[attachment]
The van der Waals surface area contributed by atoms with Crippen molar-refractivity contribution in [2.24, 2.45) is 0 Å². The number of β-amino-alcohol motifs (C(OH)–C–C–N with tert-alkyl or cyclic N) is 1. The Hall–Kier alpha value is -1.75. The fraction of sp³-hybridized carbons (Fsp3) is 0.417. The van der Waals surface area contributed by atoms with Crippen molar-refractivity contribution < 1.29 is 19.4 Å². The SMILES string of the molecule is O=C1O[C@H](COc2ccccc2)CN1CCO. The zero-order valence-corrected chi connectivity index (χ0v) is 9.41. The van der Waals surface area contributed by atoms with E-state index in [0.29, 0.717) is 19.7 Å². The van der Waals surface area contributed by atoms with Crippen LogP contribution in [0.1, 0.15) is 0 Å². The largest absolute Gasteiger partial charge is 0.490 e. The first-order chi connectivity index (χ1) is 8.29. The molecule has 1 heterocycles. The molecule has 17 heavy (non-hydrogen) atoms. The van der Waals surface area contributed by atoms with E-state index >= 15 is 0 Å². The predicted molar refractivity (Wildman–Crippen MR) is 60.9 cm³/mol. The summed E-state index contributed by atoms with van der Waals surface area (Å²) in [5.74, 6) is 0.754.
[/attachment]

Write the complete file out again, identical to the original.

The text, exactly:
The van der Waals surface area contributed by atoms with Crippen molar-refractivity contribution in [2.24, 2.45) is 0 Å². The number of β-amino-alcohol motifs (C(OH)–C–C–N with tert-alkyl or cyclic N) is 1. The Hall–Kier alpha value is -1.75. The fraction of sp³-hybridized carbons (Fsp3) is 0.417. The van der Waals surface area contributed by atoms with Crippen molar-refractivity contribution < 1.29 is 19.4 Å². The SMILES string of the molecule is O=C1O[C@H](COc2ccccc2)CN1CCO. The zero-order valence-corrected chi connectivity index (χ0v) is 9.41. The van der Waals surface area contributed by atoms with E-state index in [0.29, 0.717) is 19.7 Å². The van der Waals surface area contributed by atoms with Crippen LogP contribution in [0.1, 0.15) is 0 Å². The largest absolute Gasteiger partial charge is 0.490 e. The first-order chi connectivity index (χ1) is 8.29. The molecule has 1 heterocycles. The molecule has 17 heavy (non-hydrogen) atoms. The van der Waals surface area contributed by atoms with E-state index >= 15 is 0 Å². The predicted molar refractivity (Wildman–Crippen MR) is 60.9 cm³/mol. The summed E-state index contributed by atoms with van der Waals surface area (Å²) in [5.74, 6) is 0.754.